Which intermolecular interactions have a significant influence on crystal packing?†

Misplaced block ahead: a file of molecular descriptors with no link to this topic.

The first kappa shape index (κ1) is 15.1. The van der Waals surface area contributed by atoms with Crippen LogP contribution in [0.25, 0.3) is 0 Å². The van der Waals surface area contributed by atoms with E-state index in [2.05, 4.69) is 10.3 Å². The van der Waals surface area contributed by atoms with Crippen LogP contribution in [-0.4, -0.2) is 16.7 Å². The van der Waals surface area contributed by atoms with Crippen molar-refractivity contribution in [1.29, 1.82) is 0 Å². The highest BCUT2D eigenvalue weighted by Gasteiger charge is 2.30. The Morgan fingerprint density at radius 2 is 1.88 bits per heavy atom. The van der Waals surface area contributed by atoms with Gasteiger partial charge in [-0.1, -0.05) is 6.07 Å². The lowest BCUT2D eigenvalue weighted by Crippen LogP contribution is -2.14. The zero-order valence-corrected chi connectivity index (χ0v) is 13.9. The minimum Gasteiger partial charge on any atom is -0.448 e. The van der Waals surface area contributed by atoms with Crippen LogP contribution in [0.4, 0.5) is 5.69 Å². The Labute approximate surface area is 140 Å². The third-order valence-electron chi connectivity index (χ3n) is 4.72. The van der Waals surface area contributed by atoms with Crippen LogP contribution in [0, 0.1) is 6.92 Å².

The tendency for an interaction to occur in crystal structures is not a simple function of its calculated energy in vacuo. This was shown by ranking intermolecular atom⋯atom interactions in organic crystal structures on the ratio (RF) of their observed frequency of occurrence to the frequency expected at random, i.e. if determined solely by the exposed surface areas of atoms. The study was based on line-of-sight interactions in structures taken from the Cambridge Structural Database. Only one interaction per atom was included in the analysis, the one with the smallest value of d–V, where d is the interatomic distance and V the sum of the atoms' van der Waals radii. 95% confidence intervals were determined for each RF value, enabling identification of interactions that occur significantly more often than expected by chance. Strong hydrogen bonds have the highest RF values, followed by two halogen-bonding interactions, I⋯N and I⋯O. These strong interactions typically occur 3 to 10 times more often than would be expected by chance. Although comparatively weak in energetic terms, C–H⋯F and C–H⋯Cl have RF values significantly in excess of the random expectation value of 1, and higher, for example, than those of Br⋯O and Cl⋯O. RF values clearly reveal the effects of polarisation on the propensity for C–halogen groups to form halogen bonds and C–H groups to form hydrogen bonds to oxygen, and highlight the dramatic differences between the interactions of phenyl and pentafluorophenyl.